Turkey hunting is an engaging activity that hunters can do in different weather conditions. I’ve tried hunting gobblers in spring when it’s cold and rainy and in the middle of a hot and sunny day.
Whether you prefer to hunt in spring or autumn, one of the first things you should ask yourself is what is the best time of day to hunt turkey? This is essential if you want to increase your chances of scoring a game.
Today, I will give you reasons why I prefer a particular time period for my turkey hunt. I will also give quick tips to help you make the most of your hunt no matter what the weather condition is.
What is the Best Time to Hunt Turkeys?
Honestly, I think that scheduling a turkey hunt is really a matter of personal preference. I know some hunters who like to follow birds in the afternoon and check out their roosting place, and then come back early in the morning to do their kill. Other hunters seem to have no problems hunting late in the afternoon.
That said, I personally do the bulk of my turkey hunting between 9 a.m. to 2 p.m. Here are several reasons why I prefer this time period:
Aiming for a midmorning hunt allows you more time to find a good spot and set up your gear. Whether you’re using a tree stand or hunting at ground level, having enough time to set up avoids last-minute problems that may cost you a game.
If you plan to hunt turkey, I recommend finding a high place to wait and call for your target. When you get an idea where the gobbler will come from, find a spot where you think the tom might pass by as it searches for hens. Doing this may help you block the tom’s path and lure him to you by using your preferred bird call.
Toms spend early mornings courting and mating with hens. Because of this, they tend to be quieter and they gobble less because they’re already breeding.
However, at about nine o’clock in the morning, hens begin to desert the toms either to lay eggs or simply because they stop being in heat. Many toms suddenly find themselves partnerless, so they begin to gobble louder in hopes of attracting new mates.
Some turkey hunters find midmorning too hot for a hunt, so they take a break, go home, or go back to work. This means there are fewer hunters in the hunting grounds and you now have less competition.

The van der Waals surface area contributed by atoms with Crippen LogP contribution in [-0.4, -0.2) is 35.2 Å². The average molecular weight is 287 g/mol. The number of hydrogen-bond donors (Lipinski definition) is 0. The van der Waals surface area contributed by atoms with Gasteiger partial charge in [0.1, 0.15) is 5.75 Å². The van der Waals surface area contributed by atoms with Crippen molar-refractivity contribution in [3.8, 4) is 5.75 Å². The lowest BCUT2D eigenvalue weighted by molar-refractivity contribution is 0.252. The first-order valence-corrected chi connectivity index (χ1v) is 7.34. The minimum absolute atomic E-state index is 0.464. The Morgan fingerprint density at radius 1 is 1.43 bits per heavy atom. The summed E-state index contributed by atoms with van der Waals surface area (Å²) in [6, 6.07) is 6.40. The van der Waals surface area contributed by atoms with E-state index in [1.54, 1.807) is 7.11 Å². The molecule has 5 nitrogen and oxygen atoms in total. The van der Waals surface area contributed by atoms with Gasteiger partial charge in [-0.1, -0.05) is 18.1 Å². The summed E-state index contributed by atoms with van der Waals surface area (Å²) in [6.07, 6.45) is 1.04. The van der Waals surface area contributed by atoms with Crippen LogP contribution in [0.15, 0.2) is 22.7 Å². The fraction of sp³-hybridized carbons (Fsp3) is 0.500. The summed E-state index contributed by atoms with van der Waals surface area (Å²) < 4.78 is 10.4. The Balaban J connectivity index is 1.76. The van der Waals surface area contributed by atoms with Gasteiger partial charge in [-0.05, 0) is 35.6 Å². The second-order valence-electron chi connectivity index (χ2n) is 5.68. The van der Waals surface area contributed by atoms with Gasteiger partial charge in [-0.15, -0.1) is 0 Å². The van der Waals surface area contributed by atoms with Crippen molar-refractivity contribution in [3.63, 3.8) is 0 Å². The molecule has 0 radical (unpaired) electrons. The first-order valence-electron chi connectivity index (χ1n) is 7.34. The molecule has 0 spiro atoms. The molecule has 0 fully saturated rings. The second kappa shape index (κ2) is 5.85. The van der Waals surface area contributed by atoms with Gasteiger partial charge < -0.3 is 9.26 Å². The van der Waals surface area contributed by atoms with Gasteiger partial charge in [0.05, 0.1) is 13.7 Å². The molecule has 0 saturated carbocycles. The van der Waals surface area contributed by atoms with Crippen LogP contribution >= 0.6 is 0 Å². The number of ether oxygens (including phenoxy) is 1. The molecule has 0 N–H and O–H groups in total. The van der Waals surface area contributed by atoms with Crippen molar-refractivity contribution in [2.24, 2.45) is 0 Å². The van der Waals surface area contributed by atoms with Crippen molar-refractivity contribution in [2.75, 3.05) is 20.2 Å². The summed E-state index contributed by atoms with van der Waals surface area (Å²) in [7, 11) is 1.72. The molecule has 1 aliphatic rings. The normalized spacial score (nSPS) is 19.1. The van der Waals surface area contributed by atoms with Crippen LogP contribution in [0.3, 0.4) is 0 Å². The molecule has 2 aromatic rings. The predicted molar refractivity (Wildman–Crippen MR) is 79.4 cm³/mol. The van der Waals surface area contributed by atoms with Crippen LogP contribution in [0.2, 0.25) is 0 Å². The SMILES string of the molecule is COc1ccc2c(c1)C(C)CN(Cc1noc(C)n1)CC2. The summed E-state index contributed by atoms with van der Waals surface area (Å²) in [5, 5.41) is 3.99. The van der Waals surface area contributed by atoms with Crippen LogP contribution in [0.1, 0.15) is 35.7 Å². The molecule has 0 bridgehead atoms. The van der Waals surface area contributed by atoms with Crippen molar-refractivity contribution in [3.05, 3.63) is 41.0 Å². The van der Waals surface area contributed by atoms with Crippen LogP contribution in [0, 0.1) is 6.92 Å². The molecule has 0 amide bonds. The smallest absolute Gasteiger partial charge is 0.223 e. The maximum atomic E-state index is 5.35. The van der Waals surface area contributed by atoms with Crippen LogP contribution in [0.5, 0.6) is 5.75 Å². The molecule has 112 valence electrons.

Fewer hunters also mean that toms that might have run away earlier may now return to their usual spots. This gives you more opportunities to track them down.
Different Hunting Conditions
Turkeys tend to have different habits, depending on weather conditions. Here are some tips on how to make the most of your game, no matter what your hunting condition is:
I find it easiest to hunt during calm, quiet days because I can hear the toms’ gobbles from even a mile away. At the same time, the turkeys usually hear my calls better, so I have a bigger chance of coaxing them toward my hunting spot.
If you’re hunting on a quiet day, then good for you! Just remember to make soft to moderate calls to make it realistic. If a turkey suspects that it’s hearing a fake call, it might get spooked and run to the opposite direction.
Gobblers usually look for cool spots with lots of shade when the temperature rises to 70 degrees or higher. Set up in these areas and call softly until the turkey gobbles back.
I’ve discovered that many toms roost longer during the rainy season. Be patient and wait for them to fly down their nest.
Many turkeys prefer open areas during a rainy day because they can’t hear much if they stay in the woods. They also dislike water drips from trees and bushes. Take advantage of this and set up in an open field or other similar spaces.
Avoid using wooden box calls because they sound fake during rainy days. Use a diaphragm or a glass call instead. I usually use a Knight & Hale Dual Threat Glass & Slate Turkey Pot Call on rainy days, but you can try other brands, too.
I dislike hunting on windy days because turkeys do not gobble as much. If you want to try your hand on hunting in this weather, you can use a pot or high-pitch call, since they carry sound better than other turkey callers.
Hunting in snow isn’t as bad as it sounds. I found that turkeys may actually gobble loudly after a snowy night. However, they also tend to roost longer because of the cold weather, so be prepared to wait it out.
Look for turkey prints in the snow and search for evergreen trees. Turkeys prefer these spots to keep themselves warm.
Try using a glass or aluminum call instead of a wooden one because the latter sounds weird when it absorbs moisture.
While you can technically hunt turkeys at any point of the day, consider hunting them between the 9-2 window. Toms are generally more eager to gobble back at your calls during that time, and you’ll increase your chances of hitting a successful game.
Make sure you have the right turkey call for your weather condition.
Did you find this article helpful? Do you have other tips on turkey hunting? Leave your questions and suggestions in the comments’ section below.
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